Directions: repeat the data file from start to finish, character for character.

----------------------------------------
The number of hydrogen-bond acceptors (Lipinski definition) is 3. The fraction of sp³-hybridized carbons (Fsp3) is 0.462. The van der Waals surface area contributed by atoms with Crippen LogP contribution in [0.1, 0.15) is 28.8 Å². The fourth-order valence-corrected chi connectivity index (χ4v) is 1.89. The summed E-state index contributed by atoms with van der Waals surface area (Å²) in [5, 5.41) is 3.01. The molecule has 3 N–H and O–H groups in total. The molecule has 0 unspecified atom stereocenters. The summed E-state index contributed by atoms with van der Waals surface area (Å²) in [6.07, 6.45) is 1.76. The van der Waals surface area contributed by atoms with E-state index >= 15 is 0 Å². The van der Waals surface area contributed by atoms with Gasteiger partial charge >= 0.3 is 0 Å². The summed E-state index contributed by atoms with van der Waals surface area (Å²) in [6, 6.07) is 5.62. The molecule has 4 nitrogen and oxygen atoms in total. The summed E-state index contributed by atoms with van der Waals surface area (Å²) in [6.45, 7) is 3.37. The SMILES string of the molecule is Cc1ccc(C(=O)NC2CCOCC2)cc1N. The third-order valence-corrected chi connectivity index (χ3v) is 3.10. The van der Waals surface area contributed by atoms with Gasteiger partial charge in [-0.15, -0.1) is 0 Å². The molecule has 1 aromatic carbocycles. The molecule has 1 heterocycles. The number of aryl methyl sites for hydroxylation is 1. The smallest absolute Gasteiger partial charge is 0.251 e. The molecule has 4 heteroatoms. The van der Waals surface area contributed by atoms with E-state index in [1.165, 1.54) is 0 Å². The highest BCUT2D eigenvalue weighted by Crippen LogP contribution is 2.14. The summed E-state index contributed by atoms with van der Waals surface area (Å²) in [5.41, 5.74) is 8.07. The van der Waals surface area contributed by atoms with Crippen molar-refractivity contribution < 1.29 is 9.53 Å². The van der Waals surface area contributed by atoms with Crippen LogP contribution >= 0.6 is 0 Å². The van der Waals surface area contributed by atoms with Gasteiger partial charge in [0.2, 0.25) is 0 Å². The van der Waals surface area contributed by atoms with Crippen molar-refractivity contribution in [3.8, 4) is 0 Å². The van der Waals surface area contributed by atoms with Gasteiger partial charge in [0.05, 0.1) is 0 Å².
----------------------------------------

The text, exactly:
The number of hydrogen-bond acceptors (Lipinski definition) is 3. The fraction of sp³-hybridized carbons (Fsp3) is 0.462. The van der Waals surface area contributed by atoms with Crippen LogP contribution in [0.1, 0.15) is 28.8 Å². The fourth-order valence-corrected chi connectivity index (χ4v) is 1.89. The summed E-state index contributed by atoms with van der Waals surface area (Å²) in [5, 5.41) is 3.01. The molecule has 3 N–H and O–H groups in total. The molecule has 0 unspecified atom stereocenters. The summed E-state index contributed by atoms with van der Waals surface area (Å²) in [6.07, 6.45) is 1.76. The van der Waals surface area contributed by atoms with E-state index >= 15 is 0 Å². The van der Waals surface area contributed by atoms with Gasteiger partial charge >= 0.3 is 0 Å². The summed E-state index contributed by atoms with van der Waals surface area (Å²) in [6, 6.07) is 5.62. The molecule has 4 nitrogen and oxygen atoms in total. The summed E-state index contributed by atoms with van der Waals surface area (Å²) in [6.45, 7) is 3.37. The SMILES string of the molecule is Cc1ccc(C(=O)NC2CCOCC2)cc1N. The third-order valence-corrected chi connectivity index (χ3v) is 3.10. The van der Waals surface area contributed by atoms with Gasteiger partial charge in [-0.15, -0.1) is 0 Å². The molecule has 1 aromatic carbocycles. The molecule has 1 heterocycles. The number of aryl methyl sites for hydroxylation is 1. The smallest absolute Gasteiger partial charge is 0.251 e. The molecule has 4 heteroatoms. The van der Waals surface area contributed by atoms with E-state index in [1.165, 1.54) is 0 Å². The highest BCUT2D eigenvalue weighted by Crippen LogP contribution is 2.14. The summed E-state index contributed by atoms with van der Waals surface area (Å²) in [5.41, 5.74) is 8.07. The van der Waals surface area contributed by atoms with Crippen molar-refractivity contribution < 1.29 is 9.53 Å². The van der Waals surface area contributed by atoms with Crippen LogP contribution >= 0.6 is 0 Å². The van der Waals surface area contributed by atoms with Gasteiger partial charge in [0.2, 0.25) is 0 Å². The van der Waals surface area contributed by atoms with Crippen molar-refractivity contribution in [3.8, 4) is 0 Å². The van der Waals surface area contributed by atoms with Gasteiger partial charge in [0.05, 0.1) is 0 Å².